Standing by Their Party
posted by Josh Goodman There are lots of ways to get a sense, prior to Election Day, how a political party is going to fare. ...
There are lots of ways to get a sense, prior to Election Day, how a political party is going to fare. You can use polling data, fundraising figures, primary turnout, absentee ballot requests or, most accurately, time travel.
But one of the best ways to gauge how a party is going to do is to judge whether candidates seem ashamed of the party label. In 2002 and 2004, Democrats in the South appeared especially apprehensive about being identified with the national party (and, in 2004, the presidential ticket). Not coincidentally, Democratic candidates for governor and U.S. Senate were pummeled in the South in those years.
This isn't to say they would have won if they'd been prouder to be Democrats. Rather, their reluctance to do things like campaign with John Kerry reflected the distaste voters in their states had for Democrats and therefore foreshadowed their defeat.
In this context, I thought it would be interesting to see who's ashamed of their party label this year. I checked the Web site of every candidate for governor, looking at the main page and biography to see whether they mentioned the candidate's party.
In the 36 gubernatorial elections this year, 26 Democrats and 22 Republicans do. Those totals include four Democrats and two Republicans whose party identification was only mentioned in newspaper articles the campaigns reproduced on their main pages.
What these numbers show is that Democrats aren't as worried about their party label as they've been in the past. But, Republicans have remained fairly true to their party, in spite of low approval ratings for President Bush and Congress. This finding reinforces one of the greatest strengths of the Republican Party over the past few years. No matter how much GOP in-fighting we see in particular states like Kansas and Colorado, nationally they always seem to have a unified message.
* There was a surprising lack of correlation between the partisan inclinations of states and whether candidates identified their party. In the 16 states Kerry won, 12 Democrats and 9 Republicans mentioned their party. In the 20 Bush states, 14 Democrats and 13 Republicans did the same.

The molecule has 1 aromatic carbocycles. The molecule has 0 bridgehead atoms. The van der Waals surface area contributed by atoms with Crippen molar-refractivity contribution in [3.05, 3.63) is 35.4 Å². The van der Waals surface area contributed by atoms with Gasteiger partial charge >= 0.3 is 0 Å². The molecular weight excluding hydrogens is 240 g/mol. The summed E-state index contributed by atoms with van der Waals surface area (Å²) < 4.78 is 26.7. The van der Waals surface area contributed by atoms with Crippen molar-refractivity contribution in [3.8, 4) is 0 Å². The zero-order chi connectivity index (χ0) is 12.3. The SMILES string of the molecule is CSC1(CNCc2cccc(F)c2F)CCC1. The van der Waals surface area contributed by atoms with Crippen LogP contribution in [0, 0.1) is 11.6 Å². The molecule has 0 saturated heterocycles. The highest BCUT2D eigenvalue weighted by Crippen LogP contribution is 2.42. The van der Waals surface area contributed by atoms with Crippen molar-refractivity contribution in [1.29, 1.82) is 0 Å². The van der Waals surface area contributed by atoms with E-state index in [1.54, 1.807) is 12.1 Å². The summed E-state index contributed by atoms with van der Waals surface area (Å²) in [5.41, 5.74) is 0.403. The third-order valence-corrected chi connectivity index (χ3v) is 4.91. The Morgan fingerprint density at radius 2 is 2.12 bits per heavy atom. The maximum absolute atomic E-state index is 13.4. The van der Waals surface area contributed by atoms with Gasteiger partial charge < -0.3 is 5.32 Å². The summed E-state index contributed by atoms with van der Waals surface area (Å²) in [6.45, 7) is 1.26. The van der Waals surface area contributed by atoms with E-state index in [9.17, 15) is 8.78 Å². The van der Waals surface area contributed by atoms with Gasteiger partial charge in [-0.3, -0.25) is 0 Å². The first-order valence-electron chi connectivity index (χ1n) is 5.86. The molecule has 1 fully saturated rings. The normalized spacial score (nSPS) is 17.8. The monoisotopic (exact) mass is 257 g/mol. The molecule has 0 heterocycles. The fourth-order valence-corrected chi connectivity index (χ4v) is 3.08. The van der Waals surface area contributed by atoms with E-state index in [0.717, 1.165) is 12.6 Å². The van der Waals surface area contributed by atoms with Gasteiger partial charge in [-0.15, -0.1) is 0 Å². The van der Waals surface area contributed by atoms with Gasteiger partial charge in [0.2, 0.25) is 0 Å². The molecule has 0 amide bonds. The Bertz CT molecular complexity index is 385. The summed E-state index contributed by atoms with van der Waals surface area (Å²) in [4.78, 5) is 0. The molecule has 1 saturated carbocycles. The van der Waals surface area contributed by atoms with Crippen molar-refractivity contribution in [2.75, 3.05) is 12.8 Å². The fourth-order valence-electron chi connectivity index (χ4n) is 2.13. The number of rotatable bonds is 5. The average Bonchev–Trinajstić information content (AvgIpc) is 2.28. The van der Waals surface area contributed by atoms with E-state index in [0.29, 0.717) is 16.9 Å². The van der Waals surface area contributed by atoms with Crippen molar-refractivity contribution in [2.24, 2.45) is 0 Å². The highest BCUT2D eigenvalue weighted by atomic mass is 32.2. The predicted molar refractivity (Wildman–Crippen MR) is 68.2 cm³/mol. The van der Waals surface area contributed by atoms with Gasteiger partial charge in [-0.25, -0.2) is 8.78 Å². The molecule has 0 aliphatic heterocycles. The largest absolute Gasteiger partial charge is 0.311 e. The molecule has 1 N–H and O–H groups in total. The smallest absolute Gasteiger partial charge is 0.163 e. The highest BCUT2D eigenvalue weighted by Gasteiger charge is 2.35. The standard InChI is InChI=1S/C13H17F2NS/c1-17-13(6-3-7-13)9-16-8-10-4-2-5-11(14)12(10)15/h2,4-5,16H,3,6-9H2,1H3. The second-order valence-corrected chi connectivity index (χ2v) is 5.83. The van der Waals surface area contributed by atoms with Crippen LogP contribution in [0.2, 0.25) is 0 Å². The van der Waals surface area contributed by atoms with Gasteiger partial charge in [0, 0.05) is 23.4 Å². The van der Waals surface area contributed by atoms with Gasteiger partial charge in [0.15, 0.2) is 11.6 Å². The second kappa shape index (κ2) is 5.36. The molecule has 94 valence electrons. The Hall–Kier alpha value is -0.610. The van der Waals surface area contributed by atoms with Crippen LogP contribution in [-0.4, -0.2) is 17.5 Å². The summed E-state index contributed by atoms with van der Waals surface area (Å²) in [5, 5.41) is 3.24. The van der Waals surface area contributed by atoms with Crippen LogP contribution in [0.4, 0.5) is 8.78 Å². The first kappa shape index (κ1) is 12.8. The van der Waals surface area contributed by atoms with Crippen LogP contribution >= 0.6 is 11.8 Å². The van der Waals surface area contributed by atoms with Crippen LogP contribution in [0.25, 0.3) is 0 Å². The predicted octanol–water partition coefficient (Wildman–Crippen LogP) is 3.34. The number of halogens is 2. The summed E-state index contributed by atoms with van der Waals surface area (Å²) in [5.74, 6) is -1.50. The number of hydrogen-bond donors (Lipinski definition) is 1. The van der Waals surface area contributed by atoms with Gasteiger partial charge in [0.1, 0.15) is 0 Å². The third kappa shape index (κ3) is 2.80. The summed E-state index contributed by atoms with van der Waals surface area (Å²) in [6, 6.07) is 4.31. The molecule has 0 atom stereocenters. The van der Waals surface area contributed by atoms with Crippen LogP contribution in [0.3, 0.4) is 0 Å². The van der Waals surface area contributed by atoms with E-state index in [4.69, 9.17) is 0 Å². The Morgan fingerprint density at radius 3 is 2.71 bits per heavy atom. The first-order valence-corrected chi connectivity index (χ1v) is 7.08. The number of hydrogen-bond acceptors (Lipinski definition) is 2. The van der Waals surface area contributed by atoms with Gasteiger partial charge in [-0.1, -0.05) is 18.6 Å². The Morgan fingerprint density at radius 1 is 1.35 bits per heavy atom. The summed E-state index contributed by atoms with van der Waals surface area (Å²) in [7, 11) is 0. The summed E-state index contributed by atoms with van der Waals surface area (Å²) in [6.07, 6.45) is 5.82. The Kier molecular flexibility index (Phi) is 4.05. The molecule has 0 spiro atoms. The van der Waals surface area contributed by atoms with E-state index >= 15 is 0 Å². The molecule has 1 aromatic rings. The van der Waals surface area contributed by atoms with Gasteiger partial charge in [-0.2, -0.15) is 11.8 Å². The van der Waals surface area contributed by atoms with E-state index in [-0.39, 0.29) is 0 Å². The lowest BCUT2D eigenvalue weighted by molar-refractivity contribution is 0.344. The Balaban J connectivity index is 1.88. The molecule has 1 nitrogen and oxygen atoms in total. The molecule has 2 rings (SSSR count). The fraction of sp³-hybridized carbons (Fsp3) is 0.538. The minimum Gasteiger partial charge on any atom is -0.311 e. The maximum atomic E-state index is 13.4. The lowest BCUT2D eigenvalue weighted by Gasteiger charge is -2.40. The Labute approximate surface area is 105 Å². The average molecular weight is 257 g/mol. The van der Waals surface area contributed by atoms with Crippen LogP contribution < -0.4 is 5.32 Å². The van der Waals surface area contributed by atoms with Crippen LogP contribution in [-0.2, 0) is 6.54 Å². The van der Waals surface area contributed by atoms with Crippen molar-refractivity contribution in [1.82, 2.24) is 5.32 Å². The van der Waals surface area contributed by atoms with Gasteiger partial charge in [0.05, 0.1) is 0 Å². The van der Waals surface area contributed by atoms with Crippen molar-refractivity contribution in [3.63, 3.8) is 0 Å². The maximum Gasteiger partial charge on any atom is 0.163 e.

* At first I was surprised that New York Democrat Eliot Spitzer didn't mention his party, while Republican John Faso did. But actually that makes some sense. Spitzer has Democrats firmly on his side, so his margin of victory will depend on how many independents and Republicans he can draw.
* Some Republicans seem to prefer to emphasize their ideology rather than their party. For example, Alabama Governor Bob Riley's Web site doesn't mention the GOP, but rather his "proven, honest, conservative leadership." Same for Texas Governor Rick Perry, a "strong fiscal conservative."
* Some candidates made an effort to not turnoff voters of a different political persuasion by mentioning their party. For example, Ohio Democrat Ted Strickland's bio called him, "a principled Democrat who unites folks from both parties."
* Only one candidate didn't have anything that could be described as a biography on his Web site: California Governor Arnold Schwarzenegger. Governor Schwarzenegger, how is anyone going to know who you are without a biography?
The full list:
Alabama yes no
Alaska yes yes
Arizona no yes
Arkansas yes* no
California yes yes*
Colorado no yes
Connecticut yes* yes
Florida yes yes
Georgia no yes
Hawaii yes yes
Idaho yes yes
Illinois no yes
Iowa yes yes*
Kansas yes no
Maine yes yes
Maryland yes* no
Massachusetts yes no
Michigan yes no
Minnesota yes no
Nebraska yes* no
Nevada yes yes
New Hampshire no no
New Mexico yes yes
New York no yes
Ohio yes yes
Oklahoma no no
Oregon yes yes
Pennsylvania yes no
Rhode Island no** yes
South Carolina yes no
South Dakota yes yes
Tennessee no yes
Texas yes no
Vermont yes yes
Wisconsin yes no**
Wyoming no yes
* Identified only in newspaper article
** Mentioned defeating incumbent of the opposite party in a previous election
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